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J Neurosci. 2015 Apr 15;35(15):6165-78. doi: 10.1523/JNEUROSCI.3013-14.2015.

Loss of F-box only protein 2 (Fbxo2) disrupts levels and localization of select NMDA receptor subunits, and promotes aberrant synaptic connectivity.

Author information

Department of Neurology.
Molecular and Behavioral Neuroscience Institute, and.
Department of Pharmacology, University of California, Davis, California 95615, Department of Psychiatry, University of Iowa, Iowa City, Iowa 52242, and.
Department of Otolaryngology, Indiana University, Indiana 46202.
Department of Pharmacology, University of California, Davis, California 95615.
Molecular and Behavioral Neuroscience Institute, and Department of Molecular and Integrative Physiology, University of Michigan, Ann Arbor, Michigan 48109.
Department of Neurology,


NMDA receptors (NMDARs) play an essential role in some forms of synaptic plasticity, learning, and memory. Therefore, these receptors are highly regulated with respect to their localization, activation, and abundance both within and on the surface of mammalian neurons. Fundamental questions remain, however, regarding how this complex regulation is achieved. Using cell-based models and F-box Only Protein 2 (Fbxo2) knock-out mice, we found that the ubiquitin ligase substrate adaptor protein Fbxo2, previously reported to facilitate the degradation of the NMDAR subunit GluN1 in vitro, also functions to regulate GluN1 and GluN2A subunit levels in the adult mouse brain. In contrast, GluN2B subunit levels are not affected by the loss of Fbxo2. The loss of Fbxo2 results in greater surface localization of GluN1 and GluN2A, together with increases in the synaptic markers PSD-95 and Vglut1. These synaptic changes do not manifest as neurophysiological differences or alterations in dendritic spine density in Fbxo2 knock-out mice, but result instead in increased axo-dendritic shaft synapses. Together, these findings suggest that Fbxo2 controls the abundance and localization of specific NMDAR subunits in the brain and may influence synapse formation and maintenance.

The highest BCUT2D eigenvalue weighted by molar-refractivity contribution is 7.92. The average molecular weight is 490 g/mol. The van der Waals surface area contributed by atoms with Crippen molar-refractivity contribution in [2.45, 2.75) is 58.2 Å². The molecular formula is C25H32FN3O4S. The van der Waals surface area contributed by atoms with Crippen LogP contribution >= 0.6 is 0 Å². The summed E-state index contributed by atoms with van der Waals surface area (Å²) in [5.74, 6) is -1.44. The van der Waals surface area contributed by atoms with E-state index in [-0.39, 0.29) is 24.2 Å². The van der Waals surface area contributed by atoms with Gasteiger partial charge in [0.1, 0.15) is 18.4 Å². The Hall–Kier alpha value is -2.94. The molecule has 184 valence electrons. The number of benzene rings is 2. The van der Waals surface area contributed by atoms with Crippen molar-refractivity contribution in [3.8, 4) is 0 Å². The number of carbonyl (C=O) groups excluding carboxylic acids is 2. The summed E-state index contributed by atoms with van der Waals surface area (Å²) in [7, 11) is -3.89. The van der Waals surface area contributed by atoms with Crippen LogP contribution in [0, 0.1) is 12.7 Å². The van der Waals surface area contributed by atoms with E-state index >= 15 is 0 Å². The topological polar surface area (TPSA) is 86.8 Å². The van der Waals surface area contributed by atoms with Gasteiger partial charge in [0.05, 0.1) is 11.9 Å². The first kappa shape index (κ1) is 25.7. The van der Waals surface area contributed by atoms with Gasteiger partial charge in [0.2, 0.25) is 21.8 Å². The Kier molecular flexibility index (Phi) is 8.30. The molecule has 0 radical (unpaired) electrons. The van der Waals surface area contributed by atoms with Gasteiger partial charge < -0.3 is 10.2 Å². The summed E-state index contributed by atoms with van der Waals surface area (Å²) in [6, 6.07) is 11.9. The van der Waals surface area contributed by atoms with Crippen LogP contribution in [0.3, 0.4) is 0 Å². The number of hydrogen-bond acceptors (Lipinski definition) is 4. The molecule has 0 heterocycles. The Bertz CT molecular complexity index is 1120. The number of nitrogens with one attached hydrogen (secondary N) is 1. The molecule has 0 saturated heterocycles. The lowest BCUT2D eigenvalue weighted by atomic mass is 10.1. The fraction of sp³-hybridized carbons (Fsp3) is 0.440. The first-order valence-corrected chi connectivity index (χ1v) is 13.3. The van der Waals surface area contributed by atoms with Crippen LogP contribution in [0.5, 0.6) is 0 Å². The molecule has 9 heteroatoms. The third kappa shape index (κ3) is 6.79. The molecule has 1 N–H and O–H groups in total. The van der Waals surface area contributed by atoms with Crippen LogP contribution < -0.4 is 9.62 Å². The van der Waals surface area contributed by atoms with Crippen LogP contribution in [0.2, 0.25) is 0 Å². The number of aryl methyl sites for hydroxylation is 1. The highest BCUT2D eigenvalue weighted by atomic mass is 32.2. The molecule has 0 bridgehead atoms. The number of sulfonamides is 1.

Fbxo2; GluN1; GluN2A; NMDA; synapse

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